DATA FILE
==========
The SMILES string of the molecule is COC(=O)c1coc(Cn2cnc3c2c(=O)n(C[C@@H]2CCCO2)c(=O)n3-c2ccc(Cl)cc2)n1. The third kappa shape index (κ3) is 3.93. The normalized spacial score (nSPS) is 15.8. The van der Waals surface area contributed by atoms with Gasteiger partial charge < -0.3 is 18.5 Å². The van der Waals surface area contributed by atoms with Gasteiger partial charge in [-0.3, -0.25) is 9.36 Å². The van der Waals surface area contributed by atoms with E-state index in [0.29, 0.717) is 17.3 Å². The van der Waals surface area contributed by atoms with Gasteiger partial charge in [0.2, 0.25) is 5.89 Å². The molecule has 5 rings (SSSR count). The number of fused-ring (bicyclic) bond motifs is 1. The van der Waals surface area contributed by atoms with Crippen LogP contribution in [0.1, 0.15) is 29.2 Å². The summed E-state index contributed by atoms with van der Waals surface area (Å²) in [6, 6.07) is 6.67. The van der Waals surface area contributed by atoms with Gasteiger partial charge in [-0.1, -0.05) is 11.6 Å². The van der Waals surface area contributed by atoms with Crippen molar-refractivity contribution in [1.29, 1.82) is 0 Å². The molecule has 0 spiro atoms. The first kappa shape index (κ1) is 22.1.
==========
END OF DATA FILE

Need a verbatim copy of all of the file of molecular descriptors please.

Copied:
The SMILES string of the molecule is COC(=O)c1coc(Cn2cnc3c2c(=O)n(C[C@@H]2CCCO2)c(=O)n3-c2ccc(Cl)cc2)n1. The third kappa shape index (κ3) is 3.93. The normalized spacial score (nSPS) is 15.8. The van der Waals surface area contributed by atoms with Gasteiger partial charge < -0.3 is 18.5 Å². The van der Waals surface area contributed by atoms with Gasteiger partial charge in [-0.3, -0.25) is 9.36 Å². The van der Waals surface area contributed by atoms with E-state index in [0.29, 0.717) is 17.3 Å². The van der Waals surface area contributed by atoms with Gasteiger partial charge in [0.2, 0.25) is 5.89 Å². The molecule has 5 rings (SSSR count). The number of fused-ring (bicyclic) bond motifs is 1. The van der Waals surface area contributed by atoms with Crippen LogP contribution in [0.1, 0.15) is 29.2 Å². The summed E-state index contributed by atoms with van der Waals surface area (Å²) in [6, 6.07) is 6.67. The van der Waals surface area contributed by atoms with Gasteiger partial charge in [-0.1, -0.05) is 11.6 Å². The van der Waals surface area contributed by atoms with Crippen molar-refractivity contribution in [1.29, 1.82) is 0 Å². The molecule has 0 spiro atoms. The first kappa shape index (κ1) is 22.1.